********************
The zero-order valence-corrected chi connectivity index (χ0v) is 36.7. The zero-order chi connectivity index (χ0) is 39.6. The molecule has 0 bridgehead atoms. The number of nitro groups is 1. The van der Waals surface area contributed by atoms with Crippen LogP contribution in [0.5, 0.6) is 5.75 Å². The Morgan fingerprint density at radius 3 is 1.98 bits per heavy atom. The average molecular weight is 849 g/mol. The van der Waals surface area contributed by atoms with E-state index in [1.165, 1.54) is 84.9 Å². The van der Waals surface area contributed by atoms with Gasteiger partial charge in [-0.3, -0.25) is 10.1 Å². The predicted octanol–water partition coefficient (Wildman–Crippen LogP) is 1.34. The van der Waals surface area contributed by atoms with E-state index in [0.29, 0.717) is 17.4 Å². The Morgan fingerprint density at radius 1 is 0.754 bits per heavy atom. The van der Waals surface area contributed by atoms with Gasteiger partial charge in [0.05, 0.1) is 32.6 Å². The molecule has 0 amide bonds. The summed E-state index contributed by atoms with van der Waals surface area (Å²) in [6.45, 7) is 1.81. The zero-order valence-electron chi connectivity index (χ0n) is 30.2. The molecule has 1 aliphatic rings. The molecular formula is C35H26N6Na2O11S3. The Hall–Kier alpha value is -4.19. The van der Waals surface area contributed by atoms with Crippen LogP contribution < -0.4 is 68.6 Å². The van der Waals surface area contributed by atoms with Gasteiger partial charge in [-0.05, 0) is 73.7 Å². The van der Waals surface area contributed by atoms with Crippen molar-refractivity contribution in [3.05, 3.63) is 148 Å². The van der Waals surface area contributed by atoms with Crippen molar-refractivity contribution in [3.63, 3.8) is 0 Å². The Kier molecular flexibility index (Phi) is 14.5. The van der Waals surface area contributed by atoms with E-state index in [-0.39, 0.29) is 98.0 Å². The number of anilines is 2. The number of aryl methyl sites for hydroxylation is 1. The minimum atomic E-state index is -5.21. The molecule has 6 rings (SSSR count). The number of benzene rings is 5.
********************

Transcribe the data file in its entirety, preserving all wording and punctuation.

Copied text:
The zero-order valence-corrected chi connectivity index (χ0v) is 36.7. The zero-order chi connectivity index (χ0) is 39.6. The molecule has 0 bridgehead atoms. The number of nitro groups is 1. The van der Waals surface area contributed by atoms with Crippen LogP contribution in [0.5, 0.6) is 5.75 Å². The Morgan fingerprint density at radius 3 is 1.98 bits per heavy atom. The average molecular weight is 849 g/mol. The van der Waals surface area contributed by atoms with E-state index in [1.165, 1.54) is 84.9 Å². The van der Waals surface area contributed by atoms with Gasteiger partial charge in [-0.3, -0.25) is 10.1 Å². The predicted octanol–water partition coefficient (Wildman–Crippen LogP) is 1.34. The van der Waals surface area contributed by atoms with E-state index in [0.29, 0.717) is 17.4 Å². The Morgan fingerprint density at radius 1 is 0.754 bits per heavy atom. The van der Waals surface area contributed by atoms with Gasteiger partial charge in [0.05, 0.1) is 32.6 Å². The molecule has 0 amide bonds. The summed E-state index contributed by atoms with van der Waals surface area (Å²) in [6.45, 7) is 1.81. The zero-order valence-electron chi connectivity index (χ0n) is 30.2. The molecule has 1 aliphatic rings. The molecular formula is C35H26N6Na2O11S3. The Hall–Kier alpha value is -4.19. The van der Waals surface area contributed by atoms with Crippen LogP contribution < -0.4 is 68.6 Å². The van der Waals surface area contributed by atoms with Gasteiger partial charge in [-0.05, 0) is 73.7 Å². The van der Waals surface area contributed by atoms with Crippen molar-refractivity contribution in [3.05, 3.63) is 148 Å². The van der Waals surface area contributed by atoms with Crippen molar-refractivity contribution in [3.63, 3.8) is 0 Å². The Kier molecular flexibility index (Phi) is 14.5. The van der Waals surface area contributed by atoms with E-state index in [-0.39, 0.29) is 98.0 Å². The number of anilines is 2. The number of aryl methyl sites for hydroxylation is 1. The minimum atomic E-state index is -5.21. The molecule has 6 rings (SSSR count). The number of benzene rings is 5.